Business people taught, is right? Google founders made it:

Consider some of the institutions that are regularly burdened by that task। Google।org—the philanthropic arm of Google—started a year ago but is still trying to answer this question. At the World Bank’s global ICT grant-giving division, infoDEV, the new director will now need to decide how to move the program in new and continually productive directions. Bilateral agencies like USAID and the ever-innovative IDRC are constantly facing the challenges of how to stay relevant in a rapidly changing field and learn from their past experiences. Even the hoary private foundations like Ford, Rockefeller, and Carnegie have cautiously begun investing in ICT for development, especially focusing on higher education in Africa (witness their Partnership for Higher Education in Africa). Finally, there is always the elephant in the corner of any discussion of corporate philanthropy, the Bill & Melinda Gates Foundation, which is continually reformulating its sophisticated giving strategies, strategically incorporating an extraordinary financial now from Warren Buffet. No doubt many people have ideas about how best to spend $10 million on IT and international development. But does anyone have a clear sense of best practice that meets all of the desiderata of sustainability, scalability, impact, relevance, collaborative approaches, and egalitarian results?

In the case of ITID, regularly reading dozens of submissions covering a multitude of issues has helped us develop our own views on how we might spend such a lump of money (should anyone offer it to us!). Witnessing a lot of failures and, happily, some successes over the past few years, we unlearned a bunch of certainties we thought we knew and learned one or two new things. Our authors have said, and we agree, that you can’t just drop a computer into a village and expect the simple presence of technology to eliminate local inequality or solve economic or social challenges.
We unlearned that all you need for access to technology is a good wired or wireless connection; you also need skills, money, incentive, international connectivity, and supportive public policy. We unlearned the old chestnut that telecenters are always wonderful; indeed, most don’t survive, and usually collapse because of failures in financial, technical, social, political, or institutional sustainability.

Another big lesson we unlearned, just after the dot-com and telecommunication bubble burst, was the delusional optimistic notion that institutional support for ICT4D would be infinite, robust, and enthusiastic (recall the vaporizing commitments from the Okinawa G8 Summit). Alas, today there are fewer institutions enthusiastically supporting the field or supporting it with the consistency and imagination we saw in the past. Finally, we have learned that if you are donating $10 million, or just $100 for that matter, there is absolutely no single best practice to advance IT for international development. (Indeed, we both have learned this lesson through personal experience with cookie-cutter approaches that have lead to quick failures.) The Holy Grail of best practices only emerges when the question is properly reframed, to wit: Under what circumstances can activity X or Y be considered a best practice in context Z for population A or B? As we move from the cheerleading enthusiasm of the ICT4D roaring 1990s to the reactionary pessimism of the early 2000s—when nothing seemed to work—to the synthetic smart-experimentation stage of today, we can expect the following results and learning’s:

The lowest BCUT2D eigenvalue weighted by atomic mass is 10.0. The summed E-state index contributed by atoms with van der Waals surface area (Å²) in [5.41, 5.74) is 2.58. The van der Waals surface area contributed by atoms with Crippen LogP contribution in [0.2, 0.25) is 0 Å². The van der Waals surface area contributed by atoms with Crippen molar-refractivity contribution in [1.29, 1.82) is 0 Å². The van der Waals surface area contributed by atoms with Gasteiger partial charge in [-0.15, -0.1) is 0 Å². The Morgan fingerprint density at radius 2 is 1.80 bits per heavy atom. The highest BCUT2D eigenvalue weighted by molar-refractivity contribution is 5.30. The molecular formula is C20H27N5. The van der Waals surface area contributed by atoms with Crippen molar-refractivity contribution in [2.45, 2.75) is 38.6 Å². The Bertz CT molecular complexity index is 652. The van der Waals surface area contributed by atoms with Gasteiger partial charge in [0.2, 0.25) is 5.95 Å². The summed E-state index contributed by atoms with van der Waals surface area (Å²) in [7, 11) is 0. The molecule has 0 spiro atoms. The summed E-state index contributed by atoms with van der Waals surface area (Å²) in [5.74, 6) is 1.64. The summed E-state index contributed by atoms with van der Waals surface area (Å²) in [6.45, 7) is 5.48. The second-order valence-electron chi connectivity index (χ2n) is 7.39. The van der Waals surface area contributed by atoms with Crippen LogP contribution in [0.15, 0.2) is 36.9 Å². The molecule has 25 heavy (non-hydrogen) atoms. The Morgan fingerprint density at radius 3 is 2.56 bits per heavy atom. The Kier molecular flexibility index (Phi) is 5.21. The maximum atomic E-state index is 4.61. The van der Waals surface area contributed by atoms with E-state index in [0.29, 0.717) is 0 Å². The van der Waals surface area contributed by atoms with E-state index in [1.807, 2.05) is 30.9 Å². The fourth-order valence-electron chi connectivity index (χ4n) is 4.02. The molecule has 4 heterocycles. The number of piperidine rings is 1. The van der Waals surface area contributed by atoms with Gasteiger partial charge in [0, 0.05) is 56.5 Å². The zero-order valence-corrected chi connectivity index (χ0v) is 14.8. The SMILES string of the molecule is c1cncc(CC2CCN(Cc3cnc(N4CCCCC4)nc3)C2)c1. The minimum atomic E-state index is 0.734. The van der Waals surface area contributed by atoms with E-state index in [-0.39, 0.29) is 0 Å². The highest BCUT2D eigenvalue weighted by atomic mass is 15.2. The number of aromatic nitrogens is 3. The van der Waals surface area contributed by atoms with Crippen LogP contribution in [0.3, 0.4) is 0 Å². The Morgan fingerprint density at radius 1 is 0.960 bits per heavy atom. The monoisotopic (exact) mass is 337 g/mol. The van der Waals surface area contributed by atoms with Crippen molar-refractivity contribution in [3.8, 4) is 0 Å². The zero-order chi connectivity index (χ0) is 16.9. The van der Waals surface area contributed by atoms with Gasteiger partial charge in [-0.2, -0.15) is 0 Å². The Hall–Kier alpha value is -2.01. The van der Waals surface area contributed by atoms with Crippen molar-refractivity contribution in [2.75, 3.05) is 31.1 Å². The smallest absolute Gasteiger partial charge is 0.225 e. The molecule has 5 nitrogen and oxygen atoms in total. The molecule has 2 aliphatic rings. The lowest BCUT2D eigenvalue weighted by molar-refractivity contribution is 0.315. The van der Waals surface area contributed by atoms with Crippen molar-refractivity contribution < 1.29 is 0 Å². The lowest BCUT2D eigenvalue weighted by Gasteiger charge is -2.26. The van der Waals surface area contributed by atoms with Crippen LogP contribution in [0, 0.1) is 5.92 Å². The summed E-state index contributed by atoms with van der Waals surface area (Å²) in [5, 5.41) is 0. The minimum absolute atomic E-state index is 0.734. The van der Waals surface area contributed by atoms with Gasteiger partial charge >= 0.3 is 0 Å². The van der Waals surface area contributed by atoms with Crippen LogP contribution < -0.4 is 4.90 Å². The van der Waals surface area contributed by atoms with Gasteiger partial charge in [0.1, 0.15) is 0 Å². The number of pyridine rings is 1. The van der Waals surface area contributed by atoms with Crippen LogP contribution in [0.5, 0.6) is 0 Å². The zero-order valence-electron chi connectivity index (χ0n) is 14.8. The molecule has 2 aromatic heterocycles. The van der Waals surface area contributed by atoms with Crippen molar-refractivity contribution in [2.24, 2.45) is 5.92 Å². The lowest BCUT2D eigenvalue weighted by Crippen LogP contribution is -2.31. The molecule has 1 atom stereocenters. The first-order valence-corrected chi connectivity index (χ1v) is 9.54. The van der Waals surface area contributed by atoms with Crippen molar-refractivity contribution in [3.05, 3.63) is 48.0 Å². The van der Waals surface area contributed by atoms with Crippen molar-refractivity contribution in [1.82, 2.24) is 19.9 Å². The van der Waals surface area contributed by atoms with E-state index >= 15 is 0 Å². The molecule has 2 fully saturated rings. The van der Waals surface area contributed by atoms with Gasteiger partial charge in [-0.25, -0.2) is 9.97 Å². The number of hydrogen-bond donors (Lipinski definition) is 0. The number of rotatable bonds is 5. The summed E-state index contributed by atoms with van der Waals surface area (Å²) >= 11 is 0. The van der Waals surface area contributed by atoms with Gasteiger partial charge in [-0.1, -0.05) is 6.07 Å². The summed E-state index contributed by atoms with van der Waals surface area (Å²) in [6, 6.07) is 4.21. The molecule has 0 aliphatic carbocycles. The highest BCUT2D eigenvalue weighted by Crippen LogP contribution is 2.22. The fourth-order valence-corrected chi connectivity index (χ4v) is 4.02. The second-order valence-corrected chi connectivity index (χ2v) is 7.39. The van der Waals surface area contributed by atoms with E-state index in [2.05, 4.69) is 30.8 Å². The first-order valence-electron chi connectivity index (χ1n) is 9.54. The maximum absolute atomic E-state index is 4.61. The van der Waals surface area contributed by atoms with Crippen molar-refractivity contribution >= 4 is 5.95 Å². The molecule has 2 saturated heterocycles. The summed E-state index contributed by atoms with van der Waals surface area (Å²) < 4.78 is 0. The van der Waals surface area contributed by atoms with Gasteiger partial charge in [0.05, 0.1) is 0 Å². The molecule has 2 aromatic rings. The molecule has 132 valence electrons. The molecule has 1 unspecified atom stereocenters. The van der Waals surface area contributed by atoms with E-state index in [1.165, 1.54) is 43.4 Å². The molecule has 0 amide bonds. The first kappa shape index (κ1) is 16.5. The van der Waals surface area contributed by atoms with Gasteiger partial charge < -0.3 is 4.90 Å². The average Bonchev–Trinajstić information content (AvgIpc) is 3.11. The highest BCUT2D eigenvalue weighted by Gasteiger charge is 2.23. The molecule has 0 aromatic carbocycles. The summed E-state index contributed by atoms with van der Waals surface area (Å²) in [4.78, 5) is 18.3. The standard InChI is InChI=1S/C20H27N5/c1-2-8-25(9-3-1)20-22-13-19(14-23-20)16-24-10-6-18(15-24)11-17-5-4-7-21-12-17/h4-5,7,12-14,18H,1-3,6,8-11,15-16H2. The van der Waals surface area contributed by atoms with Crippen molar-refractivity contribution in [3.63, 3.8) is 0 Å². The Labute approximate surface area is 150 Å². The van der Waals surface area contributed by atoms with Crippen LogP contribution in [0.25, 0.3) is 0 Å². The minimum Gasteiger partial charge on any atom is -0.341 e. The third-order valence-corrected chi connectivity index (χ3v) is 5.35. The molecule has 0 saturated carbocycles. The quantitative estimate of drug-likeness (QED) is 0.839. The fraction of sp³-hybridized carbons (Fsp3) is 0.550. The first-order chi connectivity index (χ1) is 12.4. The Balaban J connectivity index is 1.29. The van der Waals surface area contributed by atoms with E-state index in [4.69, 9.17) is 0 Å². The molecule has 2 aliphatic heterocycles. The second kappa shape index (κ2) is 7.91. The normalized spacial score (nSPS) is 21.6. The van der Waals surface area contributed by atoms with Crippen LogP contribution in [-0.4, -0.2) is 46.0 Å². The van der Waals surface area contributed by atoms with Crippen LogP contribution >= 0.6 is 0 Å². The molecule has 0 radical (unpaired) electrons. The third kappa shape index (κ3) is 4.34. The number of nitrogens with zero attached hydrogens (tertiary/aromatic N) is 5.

• More attention will need to be paid to capacity building as communities and countries move up
the value chain and require increasingly sophisticated skills to integrate and implement their ICT4D plans.
• South–South sharing of ideas and principles will be necessary.
• Crossing professional and disciplinary barriers will be essential. For example, development specialists can communicate and learn from radio network engineers (and vice versa) without undue signal-to noise ratios.
• We need to continue to nourish a global epistemic community.
• We need to continue to radically rethink what is meant by ICTs in the context of development (i.e., What is a computer? What is a network? What is a phone?).
• We need to continuously refine and improve our theoretical approaches and our practices for monitoring, assessment, evaluation, and feedback. ITID is proud to have provided a place for both learning and unlearning about the ªeld of ICT4D.
As we move forward, we hope the journal will be a platform from which others can learn the discipline’s best practices and will help all of the relevant institutions construct a truly revolutionary donor stratergy.
Courtesey: MIT Journals
This article for people who want to become rich socialist.